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Rocky Mountain Persians & Exotics
Persian Cats at Rocky Mountain Persians, Loveland, ColoradoAbout Rocky Mountain PersiansContact UsGeneral Information about CatsCat Shows, Colorado Cat Shows, CFA Cat Show EventsLinksLink Exchange | Cat Links | Cat ResourcesSite Page GlossarySite MapAvailable
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CH Jordanalisa's Lionors

Lionors was featured in the Calico and Bi-Color Division of the Persians Magazine, All About America's Favorite Cats Volume 1, 2nd Edition 2007 of the Popular Cats Series Magazine.  Lionors is pictured on page 61.

Persian cats Colorado, cattery, cat breeder list, Groomer's Goop
CH Jordanalisa's Hot Rod
Information abotut cat health, vaccination protocol, cat health, cat care products, pet products
CH Jordanalisa's Summertime Blues
Persian cat, Persian kitten, Colorado Persian Cat breeder, Cat shows in Colorado, Loveland Cat Show
CH Jordanalisa's Anna's Legacy
 Stages of Persian Kitten Development
Stages of Development for a Kitten - Kittens are born with their eyes are closed

Every kitten is born wet and helpless resembling anything but a cat.  Newborn kittens are generally less than 5 inches long and weighing only a few ounces at birth.  Their ears are tightly folded over and eyes squeezed shut.  Every newborn kitten is born unable to see, hear or walk.  Kittens are born with the righting reflex and heat receptors on its head to help it find it's mom and a tiny little voice for making distress signals and the ability to purr.  At this point, momma cat herself provides the only source of food, warmth, cleaning and grooming, protector and sole care giver.  At about a week old the kittens will start to blink their eyes a bit, however, they won't fully open for a few weeks yet.  All kittens are born with mesmerizing blue eyes.  At about two weeks kittens begin hear. At two weeks to about a month their teeth begin to come in and they become more coordinated and begin to move around, although not too graceful at this point.

Persian kitten development milestones to mark:

At birth:  Blind, deaf, helpless, righting reflex and ability to purr.

At one week:  Umbilical cord falls off, still completely helpless and dependent on momma.

At two weeks:  Ears open up, weight has doubled, eyes begin to open, socialization started.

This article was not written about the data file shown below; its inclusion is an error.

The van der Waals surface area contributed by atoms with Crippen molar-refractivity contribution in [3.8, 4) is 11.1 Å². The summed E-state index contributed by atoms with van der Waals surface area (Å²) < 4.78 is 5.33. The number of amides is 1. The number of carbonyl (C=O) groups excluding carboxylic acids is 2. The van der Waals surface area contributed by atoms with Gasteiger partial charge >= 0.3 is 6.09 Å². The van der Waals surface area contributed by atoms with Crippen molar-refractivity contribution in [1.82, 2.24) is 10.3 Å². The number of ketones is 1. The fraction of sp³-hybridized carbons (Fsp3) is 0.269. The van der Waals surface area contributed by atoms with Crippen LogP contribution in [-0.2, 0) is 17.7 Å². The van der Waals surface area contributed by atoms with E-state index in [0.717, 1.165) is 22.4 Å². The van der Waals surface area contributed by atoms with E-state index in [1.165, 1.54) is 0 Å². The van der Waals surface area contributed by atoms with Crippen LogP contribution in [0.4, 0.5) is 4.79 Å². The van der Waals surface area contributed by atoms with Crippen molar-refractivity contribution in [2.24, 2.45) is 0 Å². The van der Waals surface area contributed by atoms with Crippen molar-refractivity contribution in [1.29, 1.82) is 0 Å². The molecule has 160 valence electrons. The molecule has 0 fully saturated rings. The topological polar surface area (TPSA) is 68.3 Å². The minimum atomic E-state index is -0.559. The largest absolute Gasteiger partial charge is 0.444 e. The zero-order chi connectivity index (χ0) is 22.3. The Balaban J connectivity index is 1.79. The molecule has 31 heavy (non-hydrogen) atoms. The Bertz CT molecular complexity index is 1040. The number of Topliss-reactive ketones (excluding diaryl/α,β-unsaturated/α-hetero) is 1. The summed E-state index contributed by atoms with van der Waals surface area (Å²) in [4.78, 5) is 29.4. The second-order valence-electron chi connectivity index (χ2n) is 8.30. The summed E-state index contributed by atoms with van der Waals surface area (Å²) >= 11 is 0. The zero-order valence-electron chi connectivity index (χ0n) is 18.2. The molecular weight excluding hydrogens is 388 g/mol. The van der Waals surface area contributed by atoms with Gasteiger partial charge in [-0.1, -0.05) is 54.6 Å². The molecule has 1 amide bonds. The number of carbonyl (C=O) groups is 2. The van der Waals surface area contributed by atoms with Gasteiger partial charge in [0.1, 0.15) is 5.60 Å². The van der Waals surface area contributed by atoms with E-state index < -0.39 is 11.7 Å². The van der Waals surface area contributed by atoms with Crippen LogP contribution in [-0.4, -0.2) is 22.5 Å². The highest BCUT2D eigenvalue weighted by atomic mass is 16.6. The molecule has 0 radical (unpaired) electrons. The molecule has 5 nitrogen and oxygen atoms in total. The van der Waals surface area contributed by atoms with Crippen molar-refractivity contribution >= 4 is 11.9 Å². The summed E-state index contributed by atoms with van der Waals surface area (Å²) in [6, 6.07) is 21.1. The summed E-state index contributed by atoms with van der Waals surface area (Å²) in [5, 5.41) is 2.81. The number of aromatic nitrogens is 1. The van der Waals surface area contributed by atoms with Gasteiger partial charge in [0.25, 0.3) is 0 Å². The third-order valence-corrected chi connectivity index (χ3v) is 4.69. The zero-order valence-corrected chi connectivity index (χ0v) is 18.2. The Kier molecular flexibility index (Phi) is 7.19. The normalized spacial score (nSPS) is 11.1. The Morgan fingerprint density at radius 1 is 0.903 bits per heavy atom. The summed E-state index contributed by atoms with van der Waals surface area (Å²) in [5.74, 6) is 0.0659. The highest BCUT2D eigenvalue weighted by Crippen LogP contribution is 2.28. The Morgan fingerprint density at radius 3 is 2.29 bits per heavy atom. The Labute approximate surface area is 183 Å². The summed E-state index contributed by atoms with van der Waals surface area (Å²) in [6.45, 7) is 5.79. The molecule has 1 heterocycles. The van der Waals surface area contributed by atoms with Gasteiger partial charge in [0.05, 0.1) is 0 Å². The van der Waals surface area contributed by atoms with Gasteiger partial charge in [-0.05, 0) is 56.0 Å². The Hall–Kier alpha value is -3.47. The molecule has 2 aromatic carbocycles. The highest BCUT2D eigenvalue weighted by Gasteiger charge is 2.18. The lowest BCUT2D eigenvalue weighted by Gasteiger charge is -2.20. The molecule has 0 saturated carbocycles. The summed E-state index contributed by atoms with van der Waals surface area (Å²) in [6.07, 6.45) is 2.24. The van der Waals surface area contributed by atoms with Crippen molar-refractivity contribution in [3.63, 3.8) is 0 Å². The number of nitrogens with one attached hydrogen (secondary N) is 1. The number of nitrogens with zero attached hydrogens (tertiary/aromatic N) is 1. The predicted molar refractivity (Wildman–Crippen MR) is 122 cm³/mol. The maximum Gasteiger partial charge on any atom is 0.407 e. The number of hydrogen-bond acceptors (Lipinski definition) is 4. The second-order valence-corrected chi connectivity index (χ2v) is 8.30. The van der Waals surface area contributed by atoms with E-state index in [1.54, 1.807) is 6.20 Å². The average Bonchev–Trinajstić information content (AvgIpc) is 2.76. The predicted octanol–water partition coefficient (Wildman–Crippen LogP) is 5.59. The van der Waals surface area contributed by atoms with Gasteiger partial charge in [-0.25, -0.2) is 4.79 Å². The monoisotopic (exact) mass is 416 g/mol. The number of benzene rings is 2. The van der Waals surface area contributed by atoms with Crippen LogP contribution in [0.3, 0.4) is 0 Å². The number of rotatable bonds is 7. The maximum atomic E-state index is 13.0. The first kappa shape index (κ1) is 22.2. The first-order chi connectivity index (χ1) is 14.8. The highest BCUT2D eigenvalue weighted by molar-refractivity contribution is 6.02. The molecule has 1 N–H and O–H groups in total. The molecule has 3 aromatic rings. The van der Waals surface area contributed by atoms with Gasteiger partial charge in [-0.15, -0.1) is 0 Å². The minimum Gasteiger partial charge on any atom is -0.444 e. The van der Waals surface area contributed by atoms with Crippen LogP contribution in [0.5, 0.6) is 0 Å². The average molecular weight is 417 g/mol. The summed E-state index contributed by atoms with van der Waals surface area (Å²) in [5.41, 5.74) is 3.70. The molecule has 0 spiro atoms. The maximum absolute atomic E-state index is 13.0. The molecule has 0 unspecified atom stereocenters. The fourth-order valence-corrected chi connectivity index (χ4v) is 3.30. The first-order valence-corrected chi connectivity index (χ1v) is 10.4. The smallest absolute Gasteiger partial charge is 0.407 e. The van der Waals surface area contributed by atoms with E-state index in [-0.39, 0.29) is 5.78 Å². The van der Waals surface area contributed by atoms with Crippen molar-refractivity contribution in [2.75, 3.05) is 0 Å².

At three weeks: Begin to eliminate without help of momma, begin crawling vigorously, learning to stand.

At four weeks:  Eyes completely open, walking, rolling and tumbling with siblings, grooming themselves.

At five weeks:  Balance improves, baby teeth erupt, litter box experimentation beginning.

At six weeks:  Life is all about playing, weaning beginning, creative and vigorous play.

At seven weeks: Weight about seven times of birth weight, weaning underway, litter box perfection.

At eight weeks:  Teeth all in, serious play, full control of claws and feet.

At nine weeks:  Most of the litter is now weaned, more aggressive play initiated.

At ten weeks:  Play becomes more serious, show of strength becomes apparent.

At three months:  Adult eye color begins to appear. Weaned. Adult teeth replacing baby teeth.

At five months:  Marking of territory, adult teeth completely in.

At six months:  Fully independent, signs of sexual maturity begins in females.

At seven - twelve months: Growth continues, males sexually mature, attachment to household routines.

At just over a year:  Adult eye color fully established.

At about three years:  Coat has reached its full mature magnificence.

At eight years and over: Activity level slows, ability to self groom starts to decline. Extra care needed for grooming and bathing.  More health monitoring is required.  Teeth should be checked annually.

For reference on Persian kitten development, we have used photographs of Oliver, a red tabby & white male Persian as our example of how a Persian kitten will develop into a beautiful adult Persian cat.

Groomer's Goop Products are great for degreasing a Persians coat!

We recommend you try Groomer's Goop Degreaser, Glossy Coat Pet Shampoo and coat conditioners. Does their coat attract dirt and look greasy? If you answered yes, your Persian's coat may need to be degreased.

Persian, Exotic Shorthair and Feline Information Website

Rocky Mountain Persians & Exotics
Email: rockymountn@yahoo.com